Enlargement, going back to square one

EPA-EFE//GEORGI LICOVSKI

People wave flags of North Macedonia, Albania, and the European Union during an electoral rally in front of the EU information center in Skopje, North Macedonia, 14 April 2019.

Enlargement, going back to square one


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North Macedonia and Albania are inexorably tied by the delay in their long course to join Europe, yet for different reasons.

Albania has the perpetual problem of narcotics production that cannot be overcome unless Tirana provides Brussels with unquestionable proof that the city of Elbasan is no longer the Medellin of Europe. This is difficult, extremely difficult, but not impossible.  However, there should be no doubt that it will take years…many years.

North Macedonia is a different case. For almost two decades Greece vetoed the start EU accession negotiations unless the dispute over the name of the then-former Yugoslav Republic of Macedonia was resolved. With last year’s signing of the Prespes Agreement, which settled the Name Dispute after the two countries agreed on the name of “North Macedonia”, Athens lifted its veto on the country’s NATO membership while the agreement also required the lifting of Greece’s right to hold up Skopje’s EU association process.

Taking one issue at a time, NATO membership is beneficial only for the North Atlantic Alliance, while it bears significant costs for Skopje as the North Macedonian government will gradually have to double the size of its defence budget, but see few compensatory offset benefits.

Skopje’s inclusion into NATO successfully prevented the Russians from securing an important foothold in the Balkans. As a result, Russia’s only political presence in the region is now in Serbia, and even this doesn’t seem likely to last for much longer.

NATO membership, which still needs some time to be official, will only bring major new obligations and losses for North Macedonia. In practical terms, North Macedonia’s only hope is its accession to the European Union, but the distress felt in Skopje was at its greatest when the North Macedonian government realised that it will not get a date to start accession negotiations any time this year.

The real reason is that certain Member States – France, The Netherlands, and now, apparently, Germany, as well as others – do not have any desire to further enlarge the European Union until the impact of the Brexit anomaly is settled. This means that the EU – before considering further enlargement – must exercise some efficient damage control of the various centrifugal events that add instability to the bloc.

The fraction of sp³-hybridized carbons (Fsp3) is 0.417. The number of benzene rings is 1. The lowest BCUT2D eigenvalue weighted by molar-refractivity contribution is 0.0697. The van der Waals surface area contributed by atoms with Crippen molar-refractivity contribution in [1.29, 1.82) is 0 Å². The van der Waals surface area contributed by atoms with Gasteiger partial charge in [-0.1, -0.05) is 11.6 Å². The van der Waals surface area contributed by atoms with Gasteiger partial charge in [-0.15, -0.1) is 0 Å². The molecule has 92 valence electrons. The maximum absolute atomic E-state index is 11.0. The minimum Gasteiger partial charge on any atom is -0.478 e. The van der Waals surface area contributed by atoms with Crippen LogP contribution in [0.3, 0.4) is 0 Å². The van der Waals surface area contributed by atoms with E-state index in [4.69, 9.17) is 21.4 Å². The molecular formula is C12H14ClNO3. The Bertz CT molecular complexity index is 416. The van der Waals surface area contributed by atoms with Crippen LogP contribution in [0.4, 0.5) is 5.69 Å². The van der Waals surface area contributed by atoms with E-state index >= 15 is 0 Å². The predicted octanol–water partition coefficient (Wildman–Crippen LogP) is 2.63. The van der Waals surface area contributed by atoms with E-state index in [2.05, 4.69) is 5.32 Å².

In addition to Brexit, the dangerous weakening of traditional mainstream political parties and immigration issues are equally serious threats to the socio-political stability of the European Union and must be addressed before thinking of any enlargement.

That the EU has prioritised the initiation of negotiations with Albania and North Macedonia, two countries that are institutionally weak in terms of prerequisites for EU association, implies that the bloc is not ready to enlarge. If the Union had indeed realistically wanted to grow it would have started with Serbia, a country that many see as being in even better condition to join the EU than others that are already members, including Hrvatska.

North Macedonia provided all of the excuses needed for the European bureaucrats to defer the association process. For the past two decades, Skopje has been engaged in a meaningless worldwide battle to pressure Greece into recognising it as ‘Macedonia’. At the same time, North Macedonia was doing next to nothing about the reforms that were necessary to get the country institutionally closer to the EU. In some cases, such as the rule of law, Skopje was actually moving considerably backward. When the Name Dispute was resolved last year, North Macedonia was unprepared to make the jump into the Union. Consequently, Brussels has a very good excuse not to open negotiations for the time being.

The attempted blackmail by North Macedonian Prime Minister Zoran Zaev, who warned Brussels that if his country was not immediately going to get a date to open EU accession negotiations he would call early elections and the anti-EU opposition might win, according to one of them who spoke on the condition of anonymity, the Berlaymont gurus took it as a “grotesque joke”.

Negotiating with the most sophisticated administrative machine in the world takes much more than empty threats by an applicant partner with little actual leverage.

Brussels already got what it wanted from North Macedonia – a new NATO member to block Russia’s mischief in the region at zero cost. As to whether the Zaev government will stay in power or not, the European Commission could care less and the European administration will have additional arguments to delay the opening of enlargement negotiations if a new Eurosceptic government comes to power in Skopje.

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